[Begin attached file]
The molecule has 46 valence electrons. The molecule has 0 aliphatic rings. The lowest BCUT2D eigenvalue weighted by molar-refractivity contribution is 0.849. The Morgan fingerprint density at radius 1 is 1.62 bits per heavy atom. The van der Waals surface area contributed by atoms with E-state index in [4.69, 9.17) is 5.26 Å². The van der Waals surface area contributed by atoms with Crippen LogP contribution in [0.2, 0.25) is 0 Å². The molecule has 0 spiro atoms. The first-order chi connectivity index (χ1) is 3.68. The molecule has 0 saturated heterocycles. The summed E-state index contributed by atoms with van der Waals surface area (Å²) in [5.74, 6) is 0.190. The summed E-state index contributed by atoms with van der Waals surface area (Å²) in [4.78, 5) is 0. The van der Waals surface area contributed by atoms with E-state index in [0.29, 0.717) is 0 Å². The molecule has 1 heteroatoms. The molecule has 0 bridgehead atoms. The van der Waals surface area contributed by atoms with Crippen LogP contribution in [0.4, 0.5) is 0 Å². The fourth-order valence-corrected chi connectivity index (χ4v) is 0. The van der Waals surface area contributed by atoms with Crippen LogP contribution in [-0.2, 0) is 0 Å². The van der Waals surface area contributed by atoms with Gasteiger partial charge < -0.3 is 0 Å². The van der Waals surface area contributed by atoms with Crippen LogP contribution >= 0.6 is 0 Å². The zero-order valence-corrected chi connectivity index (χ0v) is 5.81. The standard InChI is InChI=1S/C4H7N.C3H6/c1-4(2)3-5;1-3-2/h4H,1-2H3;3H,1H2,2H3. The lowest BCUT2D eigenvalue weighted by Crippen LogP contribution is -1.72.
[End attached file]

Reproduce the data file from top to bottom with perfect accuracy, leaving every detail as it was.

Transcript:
The molecule has 46 valence electrons. The molecule has 0 aliphatic rings. The lowest BCUT2D eigenvalue weighted by molar-refractivity contribution is 0.849. The Morgan fingerprint density at radius 1 is 1.62 bits per heavy atom. The van der Waals surface area contributed by atoms with E-state index in [4.69, 9.17) is 5.26 Å². The van der Waals surface area contributed by atoms with Crippen LogP contribution in [0.2, 0.25) is 0 Å². The molecule has 0 spiro atoms. The first-order chi connectivity index (χ1) is 3.68. The molecule has 0 saturated heterocycles. The summed E-state index contributed by atoms with van der Waals surface area (Å²) in [5.74, 6) is 0.190. The summed E-state index contributed by atoms with van der Waals surface area (Å²) in [4.78, 5) is 0. The van der Waals surface area contributed by atoms with E-state index in [0.29, 0.717) is 0 Å². The molecule has 1 heteroatoms. The molecule has 0 bridgehead atoms. The van der Waals surface area contributed by atoms with Crippen LogP contribution in [0.4, 0.5) is 0 Å². The fourth-order valence-corrected chi connectivity index (χ4v) is 0. The van der Waals surface area contributed by atoms with Crippen LogP contribution in [-0.2, 0) is 0 Å². The van der Waals surface area contributed by atoms with Gasteiger partial charge < -0.3 is 0 Å². The van der Waals surface area contributed by atoms with Crippen LogP contribution >= 0.6 is 0 Å². The zero-order valence-corrected chi connectivity index (χ0v) is 5.81. The standard InChI is InChI=1S/C4H7N.C3H6/c1-4(2)3-5;1-3-2/h4H,1-2H3;3H,1H2,2H3. The lowest BCUT2D eigenvalue weighted by Crippen LogP contribution is -1.72.